CONTACT: JENNIFER BROWN
Iowa City IA 52242
(319) 335-9917; fax(319) 335-8034
Release: Nov. 7, 2000
UI invites people with a metastatic brain tumor to participate in a treatment
IOWA CITY, Iowa -- The University of Iowa is one of seven centers participating
in a clinical trial testing a new treatment for metastatic brain tumors and
invites affected people to participate in the study. Standard treatment involves
surgical removal of the tumor followed by radiation therapy. The trial will
test the effect of adding chemotherapy to the standard treatment by placing
a chemotherapeutic drug into the cavity left in the brain by removal of the
People ages 18 or older who have a single, operable brain tumor that has
metastasized (spread) from either breast or lung cancer and who have a life
expectancy of more than 12 weeks may be eligible for the trial. The systemic
cancer (breast or lung) must be pathologically confirmed, and the brain tumor
must be diagnosed with an MRI scan. Female participants must not be pregnant.
Participants must not have had prior brain irradiation or surgery for intraparenchymal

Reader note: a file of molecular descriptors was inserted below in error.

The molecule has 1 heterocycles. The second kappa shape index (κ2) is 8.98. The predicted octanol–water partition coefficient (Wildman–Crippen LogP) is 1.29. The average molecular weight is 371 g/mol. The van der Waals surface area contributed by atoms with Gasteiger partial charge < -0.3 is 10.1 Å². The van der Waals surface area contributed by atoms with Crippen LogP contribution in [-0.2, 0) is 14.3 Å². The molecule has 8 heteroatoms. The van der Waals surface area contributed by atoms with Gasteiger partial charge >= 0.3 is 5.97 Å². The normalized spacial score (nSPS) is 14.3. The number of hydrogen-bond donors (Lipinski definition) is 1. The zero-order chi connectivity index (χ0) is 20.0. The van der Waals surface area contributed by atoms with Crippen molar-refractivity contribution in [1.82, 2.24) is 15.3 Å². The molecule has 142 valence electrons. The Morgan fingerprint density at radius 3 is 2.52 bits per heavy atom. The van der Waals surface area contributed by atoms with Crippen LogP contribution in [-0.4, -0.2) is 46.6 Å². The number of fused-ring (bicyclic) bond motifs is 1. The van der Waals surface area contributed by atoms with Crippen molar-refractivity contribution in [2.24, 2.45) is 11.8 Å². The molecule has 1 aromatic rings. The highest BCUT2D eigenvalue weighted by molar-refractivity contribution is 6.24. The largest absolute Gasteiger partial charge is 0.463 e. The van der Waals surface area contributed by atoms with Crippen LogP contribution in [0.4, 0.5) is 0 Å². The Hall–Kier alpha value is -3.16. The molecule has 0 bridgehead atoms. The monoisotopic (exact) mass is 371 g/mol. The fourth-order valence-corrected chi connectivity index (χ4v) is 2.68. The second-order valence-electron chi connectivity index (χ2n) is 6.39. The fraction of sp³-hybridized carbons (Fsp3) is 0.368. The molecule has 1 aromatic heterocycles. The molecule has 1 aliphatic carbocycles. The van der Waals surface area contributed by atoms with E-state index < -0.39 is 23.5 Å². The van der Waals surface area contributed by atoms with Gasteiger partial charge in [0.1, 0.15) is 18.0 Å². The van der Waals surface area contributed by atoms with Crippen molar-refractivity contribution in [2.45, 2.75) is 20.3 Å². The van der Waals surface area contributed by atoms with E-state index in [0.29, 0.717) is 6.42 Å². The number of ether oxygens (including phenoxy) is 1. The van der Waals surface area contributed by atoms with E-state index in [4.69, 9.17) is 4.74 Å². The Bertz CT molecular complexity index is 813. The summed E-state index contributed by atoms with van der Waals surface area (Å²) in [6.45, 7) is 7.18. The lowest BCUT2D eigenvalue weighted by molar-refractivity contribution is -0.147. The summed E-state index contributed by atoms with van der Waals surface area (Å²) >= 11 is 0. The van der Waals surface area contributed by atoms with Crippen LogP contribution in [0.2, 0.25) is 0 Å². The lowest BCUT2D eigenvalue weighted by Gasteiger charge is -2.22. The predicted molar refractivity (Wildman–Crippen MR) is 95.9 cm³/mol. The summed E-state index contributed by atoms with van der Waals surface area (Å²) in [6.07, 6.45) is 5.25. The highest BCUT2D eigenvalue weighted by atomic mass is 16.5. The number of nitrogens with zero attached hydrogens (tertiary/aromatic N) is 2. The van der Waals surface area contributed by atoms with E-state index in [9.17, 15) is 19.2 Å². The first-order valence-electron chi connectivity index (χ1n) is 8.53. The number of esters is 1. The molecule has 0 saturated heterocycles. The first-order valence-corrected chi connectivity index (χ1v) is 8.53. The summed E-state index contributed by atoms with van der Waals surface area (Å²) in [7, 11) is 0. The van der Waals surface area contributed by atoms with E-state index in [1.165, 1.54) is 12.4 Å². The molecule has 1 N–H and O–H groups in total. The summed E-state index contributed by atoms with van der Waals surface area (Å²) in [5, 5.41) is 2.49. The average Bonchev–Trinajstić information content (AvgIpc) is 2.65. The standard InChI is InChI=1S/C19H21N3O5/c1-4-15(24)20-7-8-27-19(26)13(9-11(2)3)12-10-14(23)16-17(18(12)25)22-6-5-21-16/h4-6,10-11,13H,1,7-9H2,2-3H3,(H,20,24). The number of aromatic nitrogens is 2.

brain neoplasm, nor have any known central nervous system meningeal involvement
Eligible patients will be randomly assigned to one of two groups. One group
will receive surgery to remove the tumor followed by radiation therapy. The
other group will receive the surgery that includes the localized chemotherapy,
followed by the radiation therapy.
For the chemotherapy, several small discs of a polymer material infused
with the chemotherapeutic agent carmustine (BCNU) will be placed in the brain,
lining the cavity left by surgical removal of the tumor. These discs, known
as Gliadel wafers, will then slowly dissolve over time, releasing the
chemotherapy directly into the brain tissue. The trial will investigate whether
this localized chemotherapy can help prevent recurrence of a metastatic brain
tumor after it has been surgically removed. There is approximately a 30 to
50 percent recurrence rate after surgery and radiation.
After surgery and two to four weeks of recuperation all participants will
undergo radiation therapy for about four and a half weeks. Participants will
be evaluated in the Neuro Oncology Clinic three weeks later and will have
follow-up assessments every two months thereafter.
"We hope to find out whether this new approach can prolong the survival
rate and improve the quality of life for people with a metastatic brain tumor,"
said Timothy Ryken, M.D., UI assistant professor of neurosurgery.
People who would like more information about this trial or physicians who
wish to refer a patient should call Ryken at (319) 356-3853, or Gatana Stoner
at (319) 353-6679.
University of Iowa Health Care describes the partnership between
the UI College of Medicine and the UI Hospitals and Clinics and the patient
care, medical education and research programs and services they provide.